Small rises or falls in temperature - more, or less sunlight - seemed to cause a rise, or fall, in gas levels. Changing atmospheric CO2 and methane levels physically linked the Northern and Southern hemispheres, warming or cooling the planet as a whole. In the 1980s the consensus was that Milankovitch’s Cycles would bring a steady cooling over the next few thousand years.
As studies of past ice ages continued and climate models were improved worries about a near term re-entry into the cold locker died away – the models now said the next ice age would not come within the next ten thousand years.
It’s obvious that the orbital changes, as explained by Milankovitch’s Theory, initiate a powerful feedback loop. The close of a glacial era comes when a shift in sunlight causes a slight rise in temperature - this raises gas levels over the next few hundred years and the resultant greenhouse effect drives the planet's temperature higher, which drives a further rise in the gas levels and so on.
The exact opposite happens when sunlight weakens, we get a shift from emission to absorption of gases which causes a further fall in temperature... and so forth.
How Higher Temperatures effect Food Production
The study Climate Trends and Global Crop Production Since 1980 compared yield figures from the Food and Agriculture Organization (FAO) with average temperatures and precipitation in major growing regions.
Results indicated average global yields for several of the crops studied responded negatively to warmer temperatures. From 1981 - 2002, warming reduced the combined production of wheat, corn, and barley - cereal grains that form the foundation of much of the world's diet - by 40 million metric tons per year.
The authors said the main value of their study was that it demonstrated a clear and simple correlation between temperature increases and crop yields at the global scale.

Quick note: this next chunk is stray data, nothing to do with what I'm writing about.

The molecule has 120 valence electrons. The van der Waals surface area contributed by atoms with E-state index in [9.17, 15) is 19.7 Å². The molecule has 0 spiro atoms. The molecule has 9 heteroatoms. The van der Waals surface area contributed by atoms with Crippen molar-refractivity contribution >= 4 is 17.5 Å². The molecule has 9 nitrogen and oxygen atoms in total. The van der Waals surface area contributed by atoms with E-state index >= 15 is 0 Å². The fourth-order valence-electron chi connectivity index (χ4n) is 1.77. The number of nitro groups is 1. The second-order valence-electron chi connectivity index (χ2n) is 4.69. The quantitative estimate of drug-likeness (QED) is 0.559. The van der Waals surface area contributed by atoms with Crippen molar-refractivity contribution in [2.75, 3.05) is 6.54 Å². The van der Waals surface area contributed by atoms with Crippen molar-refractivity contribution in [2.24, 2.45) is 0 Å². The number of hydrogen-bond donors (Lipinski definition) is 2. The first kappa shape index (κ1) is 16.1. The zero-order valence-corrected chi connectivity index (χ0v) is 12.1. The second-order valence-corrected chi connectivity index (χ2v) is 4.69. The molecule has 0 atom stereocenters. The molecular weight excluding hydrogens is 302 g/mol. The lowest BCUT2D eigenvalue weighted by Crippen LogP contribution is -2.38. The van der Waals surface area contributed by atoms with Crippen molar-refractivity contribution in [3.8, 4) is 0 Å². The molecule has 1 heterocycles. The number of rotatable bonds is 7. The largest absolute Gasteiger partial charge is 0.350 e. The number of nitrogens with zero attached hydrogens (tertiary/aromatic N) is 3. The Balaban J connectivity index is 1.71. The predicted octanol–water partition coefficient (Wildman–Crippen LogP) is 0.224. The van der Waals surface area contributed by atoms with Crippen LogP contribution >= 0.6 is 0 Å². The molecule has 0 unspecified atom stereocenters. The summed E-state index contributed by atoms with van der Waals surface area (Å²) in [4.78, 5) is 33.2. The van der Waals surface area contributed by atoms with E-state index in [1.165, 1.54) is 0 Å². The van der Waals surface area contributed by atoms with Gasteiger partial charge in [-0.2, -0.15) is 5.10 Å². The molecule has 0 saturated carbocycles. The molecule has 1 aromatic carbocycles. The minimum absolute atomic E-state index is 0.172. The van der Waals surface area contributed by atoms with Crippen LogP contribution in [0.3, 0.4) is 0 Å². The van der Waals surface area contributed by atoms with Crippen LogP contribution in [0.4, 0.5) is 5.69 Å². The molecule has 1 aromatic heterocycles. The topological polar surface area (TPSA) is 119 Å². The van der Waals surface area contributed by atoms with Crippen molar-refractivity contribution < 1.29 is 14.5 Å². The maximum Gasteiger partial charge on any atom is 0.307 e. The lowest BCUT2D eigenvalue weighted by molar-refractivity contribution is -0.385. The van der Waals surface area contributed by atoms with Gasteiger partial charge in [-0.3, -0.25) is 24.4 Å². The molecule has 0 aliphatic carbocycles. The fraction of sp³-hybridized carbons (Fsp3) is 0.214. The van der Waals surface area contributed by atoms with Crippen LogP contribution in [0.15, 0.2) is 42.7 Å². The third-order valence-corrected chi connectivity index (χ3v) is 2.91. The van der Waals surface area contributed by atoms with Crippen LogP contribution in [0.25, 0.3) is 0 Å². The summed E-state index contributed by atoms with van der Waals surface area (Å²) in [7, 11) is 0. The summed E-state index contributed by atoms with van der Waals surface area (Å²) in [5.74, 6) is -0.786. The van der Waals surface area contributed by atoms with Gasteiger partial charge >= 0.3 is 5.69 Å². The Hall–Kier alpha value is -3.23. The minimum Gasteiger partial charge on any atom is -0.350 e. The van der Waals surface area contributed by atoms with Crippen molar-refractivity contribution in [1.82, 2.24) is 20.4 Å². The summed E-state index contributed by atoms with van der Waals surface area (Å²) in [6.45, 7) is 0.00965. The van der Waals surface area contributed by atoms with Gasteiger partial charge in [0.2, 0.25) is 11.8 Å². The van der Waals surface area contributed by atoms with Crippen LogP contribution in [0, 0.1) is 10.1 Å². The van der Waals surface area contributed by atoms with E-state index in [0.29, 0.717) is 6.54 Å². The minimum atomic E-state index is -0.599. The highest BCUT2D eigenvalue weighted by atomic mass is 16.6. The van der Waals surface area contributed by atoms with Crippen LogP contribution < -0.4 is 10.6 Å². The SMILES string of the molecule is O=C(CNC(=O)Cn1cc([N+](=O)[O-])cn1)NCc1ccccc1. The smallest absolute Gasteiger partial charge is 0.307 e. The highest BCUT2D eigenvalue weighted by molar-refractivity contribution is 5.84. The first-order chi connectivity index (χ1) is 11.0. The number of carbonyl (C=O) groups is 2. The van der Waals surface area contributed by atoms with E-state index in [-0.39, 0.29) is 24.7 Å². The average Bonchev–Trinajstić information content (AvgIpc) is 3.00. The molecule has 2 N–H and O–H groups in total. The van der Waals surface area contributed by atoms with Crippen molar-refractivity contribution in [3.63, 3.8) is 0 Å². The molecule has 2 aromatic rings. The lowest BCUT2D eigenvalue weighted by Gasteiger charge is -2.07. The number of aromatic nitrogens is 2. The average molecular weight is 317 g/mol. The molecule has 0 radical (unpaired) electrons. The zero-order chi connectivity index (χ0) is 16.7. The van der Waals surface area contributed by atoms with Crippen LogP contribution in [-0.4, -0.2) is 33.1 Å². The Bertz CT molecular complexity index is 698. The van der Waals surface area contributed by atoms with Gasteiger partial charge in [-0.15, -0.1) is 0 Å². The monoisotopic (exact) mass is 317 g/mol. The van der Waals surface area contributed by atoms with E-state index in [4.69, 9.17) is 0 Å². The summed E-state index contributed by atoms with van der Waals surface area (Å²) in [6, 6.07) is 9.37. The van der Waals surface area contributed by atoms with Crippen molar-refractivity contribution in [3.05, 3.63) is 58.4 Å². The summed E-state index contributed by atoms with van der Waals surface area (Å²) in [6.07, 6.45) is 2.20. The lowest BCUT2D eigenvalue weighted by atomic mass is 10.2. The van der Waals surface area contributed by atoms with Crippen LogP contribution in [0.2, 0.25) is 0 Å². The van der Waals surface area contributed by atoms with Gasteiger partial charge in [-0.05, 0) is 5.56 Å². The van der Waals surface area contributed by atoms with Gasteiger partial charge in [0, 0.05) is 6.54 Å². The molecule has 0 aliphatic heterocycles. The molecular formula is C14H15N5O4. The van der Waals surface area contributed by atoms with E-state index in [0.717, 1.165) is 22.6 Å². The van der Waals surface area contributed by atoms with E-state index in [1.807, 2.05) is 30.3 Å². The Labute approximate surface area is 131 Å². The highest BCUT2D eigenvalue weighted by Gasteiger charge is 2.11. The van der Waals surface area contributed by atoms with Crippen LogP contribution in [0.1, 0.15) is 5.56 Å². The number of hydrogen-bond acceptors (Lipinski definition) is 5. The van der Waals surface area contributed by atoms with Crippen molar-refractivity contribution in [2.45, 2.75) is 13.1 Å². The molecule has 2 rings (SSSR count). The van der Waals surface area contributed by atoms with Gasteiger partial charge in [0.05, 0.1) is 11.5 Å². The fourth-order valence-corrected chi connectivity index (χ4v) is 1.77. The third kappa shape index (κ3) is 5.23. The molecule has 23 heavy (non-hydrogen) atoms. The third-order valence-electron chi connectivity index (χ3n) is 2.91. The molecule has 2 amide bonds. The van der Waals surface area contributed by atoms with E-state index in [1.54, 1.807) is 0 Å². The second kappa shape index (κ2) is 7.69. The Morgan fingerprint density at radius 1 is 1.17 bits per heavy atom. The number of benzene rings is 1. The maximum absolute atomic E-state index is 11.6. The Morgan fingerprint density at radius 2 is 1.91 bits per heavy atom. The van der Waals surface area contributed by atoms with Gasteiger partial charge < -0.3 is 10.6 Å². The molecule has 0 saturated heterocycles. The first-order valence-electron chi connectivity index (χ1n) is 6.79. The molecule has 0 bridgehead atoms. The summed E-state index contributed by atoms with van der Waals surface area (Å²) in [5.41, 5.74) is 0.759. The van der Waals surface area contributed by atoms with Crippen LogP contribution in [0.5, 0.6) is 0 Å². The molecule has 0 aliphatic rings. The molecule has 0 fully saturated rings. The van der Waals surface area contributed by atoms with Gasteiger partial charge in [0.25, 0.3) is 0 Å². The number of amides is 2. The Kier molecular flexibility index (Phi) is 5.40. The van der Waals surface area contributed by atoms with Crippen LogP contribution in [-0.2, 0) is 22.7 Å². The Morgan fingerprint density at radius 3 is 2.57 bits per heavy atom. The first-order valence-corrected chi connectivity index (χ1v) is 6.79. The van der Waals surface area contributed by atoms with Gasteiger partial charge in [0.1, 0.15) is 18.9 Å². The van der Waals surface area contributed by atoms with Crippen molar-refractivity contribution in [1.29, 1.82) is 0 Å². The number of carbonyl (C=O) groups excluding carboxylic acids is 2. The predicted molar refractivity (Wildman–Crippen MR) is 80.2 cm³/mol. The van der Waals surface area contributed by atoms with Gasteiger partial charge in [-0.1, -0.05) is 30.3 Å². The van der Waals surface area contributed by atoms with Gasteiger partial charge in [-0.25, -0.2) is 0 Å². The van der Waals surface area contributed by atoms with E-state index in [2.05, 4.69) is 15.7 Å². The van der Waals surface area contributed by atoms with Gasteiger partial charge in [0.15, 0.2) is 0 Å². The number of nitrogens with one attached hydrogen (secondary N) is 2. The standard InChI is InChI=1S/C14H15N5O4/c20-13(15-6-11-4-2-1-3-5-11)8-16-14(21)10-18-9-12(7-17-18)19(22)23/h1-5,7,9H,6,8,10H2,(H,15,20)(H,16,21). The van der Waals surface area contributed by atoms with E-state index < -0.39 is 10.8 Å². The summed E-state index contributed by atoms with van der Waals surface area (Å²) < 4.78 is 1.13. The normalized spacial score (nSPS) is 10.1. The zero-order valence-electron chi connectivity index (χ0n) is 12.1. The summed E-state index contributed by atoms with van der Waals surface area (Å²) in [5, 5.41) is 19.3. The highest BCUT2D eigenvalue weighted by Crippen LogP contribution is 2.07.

"Though the impacts are relatively small compared to the technological yield gains over the same period, the results demonstrate that negative impacts are already occurring." David Lobell, lead researcher
Other researchers who focused on wheat, rice, corn, soybeans, barley and sorghum (these crops account for 55 percent of non-meat calories consumed by humans and contribute more than 70 percent of the world's animal feed) reported that each had a critical temperature threshold above which yields started plummeting, for example: 29°C for corn and 30°C for soybeans. At the International Rice Research Institute in the Philippines scientists have found that the fertilization of rice seeds falls from 100 per cent at 34 degrees to near zero at 40 degrees.
By 2050, the world's population is expected to reach around nine billion - minimum and maximum projections range from 7.4 billion to 10.6 billion.
"Future food-production increases will have to come from higher yields. And though I have no doubt yields will keep going up, whether they can go up enough to feed the population monster is another matter. Unless progress with agricultural yields remains very strong, the next century will experience sheer human misery that, on a numerical scale, will exceed the worst of everything that has come before". Norman Borlaug, father of the Green Revolution
Unfortunately the Green Revolutions high yield growth is tapering off and in some cases declining. So far this is mostly because of an increase in the price of fertilizers, other chemicals and fossil fuels, but also because the overuse of chemicals has exhausted the soil and irrigation has depleted water aquifers.
If we are to stay in this current inter-glacial period for up to another 10,000 years, as current climate models predict, are we going to see regular occurrences of temperatures rising above plants critical flowering thresholds?
Considering population growth, draining of fresh water aquifers and declining plant yields it seems as if the supplies for drinking water/irrigation, and food, are going to come under increasing pressure while at the same time demand is going to increase.